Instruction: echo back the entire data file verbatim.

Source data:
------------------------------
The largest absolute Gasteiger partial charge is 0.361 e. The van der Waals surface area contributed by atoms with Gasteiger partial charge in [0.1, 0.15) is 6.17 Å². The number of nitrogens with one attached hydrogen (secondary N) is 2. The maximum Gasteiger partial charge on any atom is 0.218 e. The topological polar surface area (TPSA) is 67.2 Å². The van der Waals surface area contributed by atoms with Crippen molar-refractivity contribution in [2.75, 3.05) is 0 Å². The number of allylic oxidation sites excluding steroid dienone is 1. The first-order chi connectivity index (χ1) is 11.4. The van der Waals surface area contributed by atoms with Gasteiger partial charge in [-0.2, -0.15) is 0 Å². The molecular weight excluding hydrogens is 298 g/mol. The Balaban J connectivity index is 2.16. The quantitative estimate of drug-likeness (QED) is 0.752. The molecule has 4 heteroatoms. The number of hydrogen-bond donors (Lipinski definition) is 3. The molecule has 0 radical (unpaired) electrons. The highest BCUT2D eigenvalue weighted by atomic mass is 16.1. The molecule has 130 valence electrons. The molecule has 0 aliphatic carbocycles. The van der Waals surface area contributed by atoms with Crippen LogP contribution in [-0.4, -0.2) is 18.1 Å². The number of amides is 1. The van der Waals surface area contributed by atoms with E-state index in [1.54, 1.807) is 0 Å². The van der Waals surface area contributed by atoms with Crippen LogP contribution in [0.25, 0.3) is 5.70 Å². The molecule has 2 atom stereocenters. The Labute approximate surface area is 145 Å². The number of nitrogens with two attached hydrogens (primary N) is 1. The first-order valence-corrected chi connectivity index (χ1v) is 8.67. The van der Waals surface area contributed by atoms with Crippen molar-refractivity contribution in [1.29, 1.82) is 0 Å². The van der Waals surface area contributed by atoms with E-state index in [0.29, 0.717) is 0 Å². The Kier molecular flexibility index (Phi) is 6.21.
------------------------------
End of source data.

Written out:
The largest absolute Gasteiger partial charge is 0.361 e. The van der Waals surface area contributed by atoms with Gasteiger partial charge in [0.1, 0.15) is 6.17 Å². The number of nitrogens with one attached hydrogen (secondary N) is 2. The maximum Gasteiger partial charge on any atom is 0.218 e. The topological polar surface area (TPSA) is 67.2 Å². The van der Waals surface area contributed by atoms with Crippen molar-refractivity contribution in [2.75, 3.05) is 0 Å². The number of allylic oxidation sites excluding steroid dienone is 1. The first-order chi connectivity index (χ1) is 11.4. The van der Waals surface area contributed by atoms with Gasteiger partial charge in [-0.2, -0.15) is 0 Å². The molecular weight excluding hydrogens is 298 g/mol. The Balaban J connectivity index is 2.16. The quantitative estimate of drug-likeness (QED) is 0.752. The molecule has 4 heteroatoms. The number of hydrogen-bond donors (Lipinski definition) is 3. The molecule has 0 radical (unpaired) electrons. The highest BCUT2D eigenvalue weighted by atomic mass is 16.1. The molecule has 130 valence electrons. The molecule has 0 aliphatic carbocycles. The van der Waals surface area contributed by atoms with Crippen LogP contribution in [-0.4, -0.2) is 18.1 Å². The number of amides is 1. The van der Waals surface area contributed by atoms with E-state index in [1.54, 1.807) is 0 Å². The van der Waals surface area contributed by atoms with Crippen LogP contribution in [0.25, 0.3) is 5.70 Å². The molecule has 2 atom stereocenters. The Labute approximate surface area is 145 Å². The number of nitrogens with two attached hydrogens (primary N) is 1. The first-order valence-corrected chi connectivity index (χ1v) is 8.67. The van der Waals surface area contributed by atoms with Crippen molar-refractivity contribution in [1.29, 1.82) is 0 Å². The van der Waals surface area contributed by atoms with E-state index in [0.29, 0.717) is 0 Å². The Kier molecular flexibility index (Phi) is 6.21.